Seems to me that the wizard will pickup the presence of Internet signal just as it would if it were coming from the modem as on router 1, and setup accordingly.

    You may have manually assign an IP on router 2, since it will probably try to setup using 192.168.15.1 (default).

    Sorry... I keep editing....

    Try this?

    [​IMG]
     
  18. harsh

    harsh Beware the Attack Basset

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    Jun 14, 2003
    Salem, OR
    The whole point of subnets is to keep different IP ranges on the same basic IP series separate. If you want everything talking, you need to have exactly one DHCP server.

    You simply don't need a second router and trying to convert it to a switch or a bridge is a waste. You can sell or donate the extra router and buy a small switch for under $25.
    We call these devices switches. They extend the number of devices that can connect to each other and to a single Internet gateway. In my network, only the SIP and any wireless traffic goes directly to the router. Everything else is connected to two gigabit switches that connect all the computers and NAS devices.

    If I get a different kind of Internet connection, I can keep or change the router without tearing up my computer LAN.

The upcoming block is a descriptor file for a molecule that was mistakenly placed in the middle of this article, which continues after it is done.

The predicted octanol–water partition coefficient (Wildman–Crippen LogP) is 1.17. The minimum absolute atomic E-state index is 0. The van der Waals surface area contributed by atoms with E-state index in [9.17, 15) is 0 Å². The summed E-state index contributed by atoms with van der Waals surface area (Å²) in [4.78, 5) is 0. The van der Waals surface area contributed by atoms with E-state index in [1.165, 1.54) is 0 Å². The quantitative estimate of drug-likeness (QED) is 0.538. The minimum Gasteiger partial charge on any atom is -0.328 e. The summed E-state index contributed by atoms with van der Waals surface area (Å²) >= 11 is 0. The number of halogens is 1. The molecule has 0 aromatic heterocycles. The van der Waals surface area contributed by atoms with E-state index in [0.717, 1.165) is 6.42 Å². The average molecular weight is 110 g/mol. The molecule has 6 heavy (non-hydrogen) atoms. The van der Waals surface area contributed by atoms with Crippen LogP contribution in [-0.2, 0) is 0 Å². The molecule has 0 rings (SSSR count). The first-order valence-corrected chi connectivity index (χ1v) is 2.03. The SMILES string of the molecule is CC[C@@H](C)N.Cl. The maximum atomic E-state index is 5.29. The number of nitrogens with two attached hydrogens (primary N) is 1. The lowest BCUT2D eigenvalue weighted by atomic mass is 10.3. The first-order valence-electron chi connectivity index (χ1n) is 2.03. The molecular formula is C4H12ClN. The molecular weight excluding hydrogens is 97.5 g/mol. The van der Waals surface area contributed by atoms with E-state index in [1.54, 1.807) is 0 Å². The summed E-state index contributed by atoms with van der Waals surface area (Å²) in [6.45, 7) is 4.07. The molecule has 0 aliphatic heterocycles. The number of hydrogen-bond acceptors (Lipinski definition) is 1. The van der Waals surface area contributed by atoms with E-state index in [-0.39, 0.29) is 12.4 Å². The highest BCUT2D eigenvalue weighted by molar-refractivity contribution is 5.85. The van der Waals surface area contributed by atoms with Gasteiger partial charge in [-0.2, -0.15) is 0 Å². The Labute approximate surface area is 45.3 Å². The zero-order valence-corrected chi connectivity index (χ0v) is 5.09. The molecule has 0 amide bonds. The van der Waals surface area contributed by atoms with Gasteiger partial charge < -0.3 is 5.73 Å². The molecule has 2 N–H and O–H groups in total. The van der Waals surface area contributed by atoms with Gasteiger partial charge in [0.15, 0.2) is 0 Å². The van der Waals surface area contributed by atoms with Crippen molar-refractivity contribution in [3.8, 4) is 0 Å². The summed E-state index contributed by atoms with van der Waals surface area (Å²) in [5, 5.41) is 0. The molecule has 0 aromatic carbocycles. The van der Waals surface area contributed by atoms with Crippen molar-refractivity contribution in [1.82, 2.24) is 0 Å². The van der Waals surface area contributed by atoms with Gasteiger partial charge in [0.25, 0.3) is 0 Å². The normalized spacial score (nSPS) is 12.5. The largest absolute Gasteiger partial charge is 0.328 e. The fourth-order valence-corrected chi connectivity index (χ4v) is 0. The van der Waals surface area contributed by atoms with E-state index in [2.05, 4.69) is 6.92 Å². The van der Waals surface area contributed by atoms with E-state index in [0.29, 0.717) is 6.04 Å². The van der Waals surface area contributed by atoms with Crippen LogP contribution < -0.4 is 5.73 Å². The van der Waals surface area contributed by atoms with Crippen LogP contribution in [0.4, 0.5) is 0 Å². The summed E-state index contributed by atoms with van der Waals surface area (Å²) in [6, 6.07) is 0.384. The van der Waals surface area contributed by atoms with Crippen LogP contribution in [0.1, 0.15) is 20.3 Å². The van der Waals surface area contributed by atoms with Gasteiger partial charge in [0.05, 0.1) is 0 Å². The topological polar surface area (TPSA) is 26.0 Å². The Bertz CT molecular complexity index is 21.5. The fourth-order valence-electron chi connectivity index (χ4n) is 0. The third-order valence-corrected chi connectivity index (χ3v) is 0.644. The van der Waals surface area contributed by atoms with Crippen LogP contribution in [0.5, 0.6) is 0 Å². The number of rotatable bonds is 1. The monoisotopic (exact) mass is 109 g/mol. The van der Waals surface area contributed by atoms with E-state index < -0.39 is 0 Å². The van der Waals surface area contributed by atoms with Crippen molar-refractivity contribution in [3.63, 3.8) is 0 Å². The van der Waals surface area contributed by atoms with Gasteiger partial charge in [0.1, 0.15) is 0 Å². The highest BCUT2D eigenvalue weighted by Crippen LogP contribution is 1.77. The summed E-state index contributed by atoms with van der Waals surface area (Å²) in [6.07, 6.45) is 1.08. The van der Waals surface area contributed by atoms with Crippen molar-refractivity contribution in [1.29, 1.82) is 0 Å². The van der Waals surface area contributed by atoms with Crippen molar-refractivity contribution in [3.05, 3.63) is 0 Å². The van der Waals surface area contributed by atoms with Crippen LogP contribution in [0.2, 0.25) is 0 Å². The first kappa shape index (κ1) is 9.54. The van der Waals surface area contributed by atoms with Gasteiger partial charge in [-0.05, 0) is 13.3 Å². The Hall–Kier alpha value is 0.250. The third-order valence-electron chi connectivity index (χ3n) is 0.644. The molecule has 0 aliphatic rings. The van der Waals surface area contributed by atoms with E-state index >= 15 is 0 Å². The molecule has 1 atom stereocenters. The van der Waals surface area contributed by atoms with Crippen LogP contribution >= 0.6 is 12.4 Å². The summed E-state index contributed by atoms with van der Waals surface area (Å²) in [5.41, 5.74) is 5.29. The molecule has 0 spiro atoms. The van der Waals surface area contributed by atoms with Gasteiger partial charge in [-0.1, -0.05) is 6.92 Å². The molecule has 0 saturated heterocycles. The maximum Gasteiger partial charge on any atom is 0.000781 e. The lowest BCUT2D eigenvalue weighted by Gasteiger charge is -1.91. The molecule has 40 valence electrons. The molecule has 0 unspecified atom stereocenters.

You can do what you are trying to do, but it requires a lot of hair pulling and experimenting with firmware and router configurations.
     
  19. bsmith

    bsmith Cool Member

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    Sep 28, 2007

    Here's an idea why not just plug the phone into the phone one port of the first router. You say you have a prewired house. If it's structured cable no sweat, make some patch cables and be done with it. Go to Home Depot or Lowes or wherever and buy a cheap RJ45 crimp tool and ends. cut off one RJ11 end of a standard phone patch cable and put a 45 on there. using pins 4&5 (the blue pair on a regular network cable). I honestly think you're making this more complicated than it needs to be. Ethernet cable runs are set at a theoretical max of 100m, generally speaking an analog device is good to 1000 feet.
    Also if you plug one port of the switch into the WAN port you are creating a switch loop that can cause all kinds of weird things to happen.
     
  20. lifeislife

    lifeislife Legend

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    Jul 23, 2004
    In this setup, do I set the second router's DHCP serving on? How about dynamic routing?